Arguments for and against foreign direct investment are endless. Costs and benefits must be weighed. Only the multinational corporation itself can assess expected gains against perceived risks in its overseas commitments. At the same time, only the host and home countries can assess benefits realized against costs in terms of their national priorities. • If these entities cannot agree on objectives because their most basic interests are in conflict, they cannot agree on the means either.
• In most cases, the relationship between the parties is not necessarily based on logic, fairness, or equity, but on the relative bargaining power of each. • Political changes may cause rapid changes in host government-MNC relations. The bargaining positions of the multinational corporation and the host country change over time. The multinational enjoys greater power in the beginning but eventually loses most of the power to the host country government.
• The multinational can maintain its bargaining strength by developing a local support system through local financing, procurement, and business contacts as well as by maintaining control over access to technology and markets. • Host countries, on the other hand, try to enhance their role by instituting control policies and performance requirements. Governments attempt to
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• Performance requirements may include such discriminatory policies as local content requirements, export requirements, limits on foreign payments (especially profit repatriation), and demands concerning the type of technology transferred or the sophistication and level of operation engaged in. • In some cases, demands of this type have led to multinational firms packing their bags. For example, Cadbury Schweppes sold its plant in Kenya because price controls made its operation unprofitable.
• Governments can, as a last resort, expropriate the affiliate, especially if they see that the benefits are greater than the cost. The approaches and procedures discussed above appear negative. Relations between the multinational and its host or home country need not be adversarial. The multinational can satisfy its own objectives and find local acceptability by implementing activities that contribute to the following six goals: ? Efficiency – by applying appropriate technologies to different markets. ? Equity – by reinvesting earnings. ? Participation – by establishing local training programmes.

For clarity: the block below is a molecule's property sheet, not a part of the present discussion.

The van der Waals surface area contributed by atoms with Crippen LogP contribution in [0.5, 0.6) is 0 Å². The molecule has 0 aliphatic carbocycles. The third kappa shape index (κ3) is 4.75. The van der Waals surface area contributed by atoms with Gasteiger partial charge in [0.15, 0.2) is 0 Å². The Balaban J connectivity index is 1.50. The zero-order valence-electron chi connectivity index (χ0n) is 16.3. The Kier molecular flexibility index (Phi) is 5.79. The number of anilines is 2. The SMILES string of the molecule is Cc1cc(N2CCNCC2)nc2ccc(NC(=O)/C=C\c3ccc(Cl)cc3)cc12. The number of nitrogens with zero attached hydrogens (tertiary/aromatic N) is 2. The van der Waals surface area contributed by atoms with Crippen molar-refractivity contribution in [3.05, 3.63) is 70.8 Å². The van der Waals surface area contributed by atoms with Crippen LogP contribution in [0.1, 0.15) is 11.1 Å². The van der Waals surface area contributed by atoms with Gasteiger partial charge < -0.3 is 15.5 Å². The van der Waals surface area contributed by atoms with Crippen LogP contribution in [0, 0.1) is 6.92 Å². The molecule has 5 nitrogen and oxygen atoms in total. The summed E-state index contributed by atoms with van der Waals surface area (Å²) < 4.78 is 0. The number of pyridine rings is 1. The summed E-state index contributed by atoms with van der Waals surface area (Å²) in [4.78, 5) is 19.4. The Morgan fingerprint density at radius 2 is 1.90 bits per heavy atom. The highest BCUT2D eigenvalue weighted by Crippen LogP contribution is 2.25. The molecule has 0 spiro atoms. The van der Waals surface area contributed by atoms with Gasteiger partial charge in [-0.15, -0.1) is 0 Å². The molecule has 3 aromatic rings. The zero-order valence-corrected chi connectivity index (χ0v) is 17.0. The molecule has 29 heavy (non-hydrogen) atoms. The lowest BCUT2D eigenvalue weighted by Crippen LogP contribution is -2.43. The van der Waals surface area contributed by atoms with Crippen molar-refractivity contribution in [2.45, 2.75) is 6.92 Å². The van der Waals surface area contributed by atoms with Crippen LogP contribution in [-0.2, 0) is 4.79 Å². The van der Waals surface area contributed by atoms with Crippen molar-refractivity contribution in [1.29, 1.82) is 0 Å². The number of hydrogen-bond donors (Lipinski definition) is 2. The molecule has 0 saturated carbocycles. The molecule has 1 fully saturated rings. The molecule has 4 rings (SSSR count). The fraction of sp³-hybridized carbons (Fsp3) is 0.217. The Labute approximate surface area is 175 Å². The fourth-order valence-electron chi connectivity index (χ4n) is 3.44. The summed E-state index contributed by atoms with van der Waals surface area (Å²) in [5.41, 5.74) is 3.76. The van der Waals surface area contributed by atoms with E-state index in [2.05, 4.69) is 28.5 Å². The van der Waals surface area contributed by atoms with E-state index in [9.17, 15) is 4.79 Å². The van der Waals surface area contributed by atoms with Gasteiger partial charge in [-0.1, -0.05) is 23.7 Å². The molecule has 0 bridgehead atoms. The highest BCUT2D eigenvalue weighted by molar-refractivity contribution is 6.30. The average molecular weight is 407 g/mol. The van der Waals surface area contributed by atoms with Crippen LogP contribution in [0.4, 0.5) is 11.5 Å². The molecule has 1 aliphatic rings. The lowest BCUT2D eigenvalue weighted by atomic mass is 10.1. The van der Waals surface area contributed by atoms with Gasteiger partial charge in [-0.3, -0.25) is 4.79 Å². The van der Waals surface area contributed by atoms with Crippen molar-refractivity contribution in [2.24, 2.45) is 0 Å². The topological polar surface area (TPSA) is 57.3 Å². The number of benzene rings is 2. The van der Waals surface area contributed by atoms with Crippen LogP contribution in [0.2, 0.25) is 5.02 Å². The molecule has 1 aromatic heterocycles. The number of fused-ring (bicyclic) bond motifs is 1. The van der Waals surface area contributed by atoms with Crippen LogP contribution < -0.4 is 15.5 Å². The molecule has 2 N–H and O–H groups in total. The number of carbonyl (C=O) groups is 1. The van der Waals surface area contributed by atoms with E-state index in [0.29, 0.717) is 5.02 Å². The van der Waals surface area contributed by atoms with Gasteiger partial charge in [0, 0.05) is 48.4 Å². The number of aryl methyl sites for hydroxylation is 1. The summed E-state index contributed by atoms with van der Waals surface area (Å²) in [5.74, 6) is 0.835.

? Creativity – by introducing indigenous R & D capabilities in local affiliates. ? Stability – by consistently and openly explaining behavior. ? Diversity – by developing product lines specifically for local demand. Communication of the goals to various constituents can take place through advertising. • Environmental concerns are emerging as an important part of a multinational’s normal business operations. This is because they have extensive involvement in many pollution-intensive industries and are expected to seek appropriate locations for production sites.
• Multinationals often are expected to assume leadership roles in environmental protection due to their financial, managerial, and technological strength. • A number of efforts have been made to establish guidelines for the conduct of multinational corporations. The major ones are those drafted by the Organization of Economic Cooperation and by the United Nations. In addition, most multinationals have drafted their own versions of codes of conduct as well as value systems. DEALING WITH OTHER CONSTITUENTS • Multinational corporations also have to manage their relations with various other constituencies.
This is crucial because even small, organized groups of stockholders may influence control of the firm. • Multinationals must, therefore, adopt policies that will allow them to effectively respond to pressure and criticism. It has been suggested that their policies should have the following characteristics: a) Openness about corporate activities with a focus on how the activities enhance social and economic performance. b) Preparedness to utilize the tremendous power of the multinational corporation in a responsible manner and, in the case of pressure, to counter criticisms swiftly.